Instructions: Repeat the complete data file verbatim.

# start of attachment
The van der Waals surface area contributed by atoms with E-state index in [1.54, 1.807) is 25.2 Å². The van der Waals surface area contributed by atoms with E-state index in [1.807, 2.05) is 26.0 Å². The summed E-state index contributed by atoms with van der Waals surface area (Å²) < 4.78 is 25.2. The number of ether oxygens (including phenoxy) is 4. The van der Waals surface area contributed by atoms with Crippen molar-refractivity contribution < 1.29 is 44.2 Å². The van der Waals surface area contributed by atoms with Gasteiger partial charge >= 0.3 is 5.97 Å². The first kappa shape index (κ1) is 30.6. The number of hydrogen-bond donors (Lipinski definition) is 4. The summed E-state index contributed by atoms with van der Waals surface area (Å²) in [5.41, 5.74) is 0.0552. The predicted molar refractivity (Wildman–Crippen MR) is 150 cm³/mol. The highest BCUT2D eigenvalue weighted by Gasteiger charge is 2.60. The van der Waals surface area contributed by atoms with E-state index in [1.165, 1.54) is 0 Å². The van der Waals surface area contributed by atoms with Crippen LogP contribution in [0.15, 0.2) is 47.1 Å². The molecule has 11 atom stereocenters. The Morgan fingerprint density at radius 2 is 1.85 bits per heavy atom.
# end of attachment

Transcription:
The van der Waals surface area contributed by atoms with E-state index in [1.54, 1.807) is 25.2 Å². The van der Waals surface area contributed by atoms with E-state index in [1.807, 2.05) is 26.0 Å². The summed E-state index contributed by atoms with van der Waals surface area (Å²) < 4.78 is 25.2. The number of ether oxygens (including phenoxy) is 4. The van der Waals surface area contributed by atoms with Crippen molar-refractivity contribution < 1.29 is 44.2 Å². The van der Waals surface area contributed by atoms with Gasteiger partial charge >= 0.3 is 5.97 Å². The first kappa shape index (κ1) is 30.6. The number of hydrogen-bond donors (Lipinski definition) is 4. The summed E-state index contributed by atoms with van der Waals surface area (Å²) in [5.41, 5.74) is 0.0552. The predicted molar refractivity (Wildman–Crippen MR) is 150 cm³/mol. The highest BCUT2D eigenvalue weighted by Gasteiger charge is 2.60. The van der Waals surface area contributed by atoms with E-state index in [1.165, 1.54) is 0 Å². The van der Waals surface area contributed by atoms with Crippen LogP contribution in [0.15, 0.2) is 47.1 Å². The molecule has 11 atom stereocenters. The Morgan fingerprint density at radius 2 is 1.85 bits per heavy atom.